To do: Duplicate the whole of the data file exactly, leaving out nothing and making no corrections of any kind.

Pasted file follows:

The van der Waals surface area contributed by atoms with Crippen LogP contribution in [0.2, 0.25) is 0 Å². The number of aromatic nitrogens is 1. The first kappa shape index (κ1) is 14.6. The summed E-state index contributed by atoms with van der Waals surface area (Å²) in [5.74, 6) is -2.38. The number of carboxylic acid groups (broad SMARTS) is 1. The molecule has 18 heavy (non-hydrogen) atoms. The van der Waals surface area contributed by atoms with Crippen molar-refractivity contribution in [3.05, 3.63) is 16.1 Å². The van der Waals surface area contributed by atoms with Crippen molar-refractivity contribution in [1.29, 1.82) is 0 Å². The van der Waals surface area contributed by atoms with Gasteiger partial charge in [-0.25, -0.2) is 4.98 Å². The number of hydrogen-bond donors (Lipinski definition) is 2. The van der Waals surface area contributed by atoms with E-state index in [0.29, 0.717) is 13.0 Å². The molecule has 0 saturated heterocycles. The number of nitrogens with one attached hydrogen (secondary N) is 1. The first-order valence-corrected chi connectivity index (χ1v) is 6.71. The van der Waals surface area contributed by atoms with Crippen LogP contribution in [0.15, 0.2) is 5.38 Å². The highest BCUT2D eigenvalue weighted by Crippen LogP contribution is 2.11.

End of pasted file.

The van der Waals surface area contributed by atoms with Crippen LogP contribution in [0.2, 0.25) is 0 Å². The number of aromatic nitrogens is 1. The first kappa shape index (κ1) is 14.6. The summed E-state index contributed by atoms with van der Waals surface area (Å²) in [5.74, 6) is -2.38. The number of carboxylic acid groups (broad SMARTS) is 1. The molecule has 18 heavy (non-hydrogen) atoms. The van der Waals surface area contributed by atoms with Crippen molar-refractivity contribution in [3.05, 3.63) is 16.1 Å². The van der Waals surface area contributed by atoms with Crippen molar-refractivity contribution in [1.29, 1.82) is 0 Å². The van der Waals surface area contributed by atoms with Gasteiger partial charge in [-0.25, -0.2) is 4.98 Å². The number of hydrogen-bond donors (Lipinski definition) is 2. The van der Waals surface area contributed by atoms with E-state index in [0.29, 0.717) is 13.0 Å². The molecule has 0 saturated heterocycles. The number of nitrogens with one attached hydrogen (secondary N) is 1. The first-order valence-corrected chi connectivity index (χ1v) is 6.71. The van der Waals surface area contributed by atoms with Crippen LogP contribution in [0.15, 0.2) is 5.38 Å². The highest BCUT2D eigenvalue weighted by Crippen LogP contribution is 2.11.